Mean Bond Enthalpy

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Mean Bond Enthalpy

Postby Rachael_1H » Wed Jan 13, 2016 11:21 am

Using bond enthalpy to determine the enthalpy change of the rxn: H2(g) + (.5)O2(g) -----> H2O(l)

The equation used is sum of bonds broken minus sum of bonds formed. Using the book's given bond enthalpies of diatomic molecules and mean bond enthapies, the answer key has the equation used as (H2 bond enthalpy+(.5)(O2 bond enthalapy)-((2)(H-O mean bond enthalapy))

Why did they use the mean bond enthalpy of H-O bond, and then multiply it by 2 moles, when there is only 1 mole of H2O in the equation?

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Re: Mean Bond Enthalpy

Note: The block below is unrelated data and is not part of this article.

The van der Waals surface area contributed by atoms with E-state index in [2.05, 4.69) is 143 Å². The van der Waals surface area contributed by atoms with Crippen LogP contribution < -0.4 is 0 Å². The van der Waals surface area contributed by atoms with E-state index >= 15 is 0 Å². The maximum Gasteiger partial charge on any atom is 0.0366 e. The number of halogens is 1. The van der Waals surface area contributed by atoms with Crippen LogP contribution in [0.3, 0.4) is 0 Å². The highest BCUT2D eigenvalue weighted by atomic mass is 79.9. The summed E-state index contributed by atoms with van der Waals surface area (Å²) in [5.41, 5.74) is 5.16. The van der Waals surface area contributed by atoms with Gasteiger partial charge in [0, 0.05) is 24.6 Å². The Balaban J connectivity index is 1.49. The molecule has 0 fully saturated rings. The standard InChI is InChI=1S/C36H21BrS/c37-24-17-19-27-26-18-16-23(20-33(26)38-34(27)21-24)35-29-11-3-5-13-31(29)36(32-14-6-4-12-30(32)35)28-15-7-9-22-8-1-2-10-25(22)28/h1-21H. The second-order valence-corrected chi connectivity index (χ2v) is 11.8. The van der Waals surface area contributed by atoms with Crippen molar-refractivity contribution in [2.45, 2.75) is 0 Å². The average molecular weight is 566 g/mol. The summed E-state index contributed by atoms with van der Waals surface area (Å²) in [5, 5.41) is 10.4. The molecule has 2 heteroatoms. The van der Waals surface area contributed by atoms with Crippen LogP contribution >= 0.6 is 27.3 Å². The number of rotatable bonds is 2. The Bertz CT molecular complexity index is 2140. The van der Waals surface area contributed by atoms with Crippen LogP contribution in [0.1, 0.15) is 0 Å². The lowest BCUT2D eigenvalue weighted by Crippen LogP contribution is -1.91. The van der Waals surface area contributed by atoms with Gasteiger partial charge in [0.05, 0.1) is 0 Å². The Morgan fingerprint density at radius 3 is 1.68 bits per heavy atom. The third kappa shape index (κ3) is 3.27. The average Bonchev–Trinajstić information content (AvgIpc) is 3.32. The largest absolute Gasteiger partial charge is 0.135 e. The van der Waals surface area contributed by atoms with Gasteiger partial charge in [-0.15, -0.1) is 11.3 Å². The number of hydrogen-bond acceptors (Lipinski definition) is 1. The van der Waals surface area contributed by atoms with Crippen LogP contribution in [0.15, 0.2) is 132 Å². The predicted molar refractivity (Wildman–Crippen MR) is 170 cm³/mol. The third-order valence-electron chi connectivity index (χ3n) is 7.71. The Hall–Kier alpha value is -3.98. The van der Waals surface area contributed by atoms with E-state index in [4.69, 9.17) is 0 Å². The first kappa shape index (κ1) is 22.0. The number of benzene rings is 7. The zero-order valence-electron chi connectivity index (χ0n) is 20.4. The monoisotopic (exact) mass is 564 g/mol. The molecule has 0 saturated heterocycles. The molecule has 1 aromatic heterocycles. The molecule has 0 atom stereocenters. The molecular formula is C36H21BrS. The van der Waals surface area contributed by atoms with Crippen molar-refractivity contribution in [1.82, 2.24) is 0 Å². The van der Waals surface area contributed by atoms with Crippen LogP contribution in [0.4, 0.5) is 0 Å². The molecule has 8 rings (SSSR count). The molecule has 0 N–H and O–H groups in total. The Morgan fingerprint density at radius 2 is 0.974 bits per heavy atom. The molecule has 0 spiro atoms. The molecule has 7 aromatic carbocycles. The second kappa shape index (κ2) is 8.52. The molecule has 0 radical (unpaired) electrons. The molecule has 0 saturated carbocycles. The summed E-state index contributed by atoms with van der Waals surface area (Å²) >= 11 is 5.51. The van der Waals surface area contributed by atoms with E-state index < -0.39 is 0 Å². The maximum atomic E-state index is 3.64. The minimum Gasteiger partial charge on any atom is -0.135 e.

Postby Srivinay_Irrinki » Wed Jan 13, 2016 12:46 pm

The reason that the H-O bond enthalpy is multiplied by 2, is that there are two H-O bonds within the H2O molecule. That means that two H-O bonds are formed during this reaction, which is why you must subtract the H-O bond enthalpy value twice.

Aya Ghoneum 1H
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Re: Mean Bond Enthalpy

Postby Aya Ghoneum 1H » Wed Jan 13, 2016 2:18 pm

You’re right, there is only one mole of water molecules in the reaction, however each water molecule is made up of TWO H-O bonds (think about the Lewis structure). That is why you need to multiply the bond enthalpy for the H-O bond by 2. I hope this helps!

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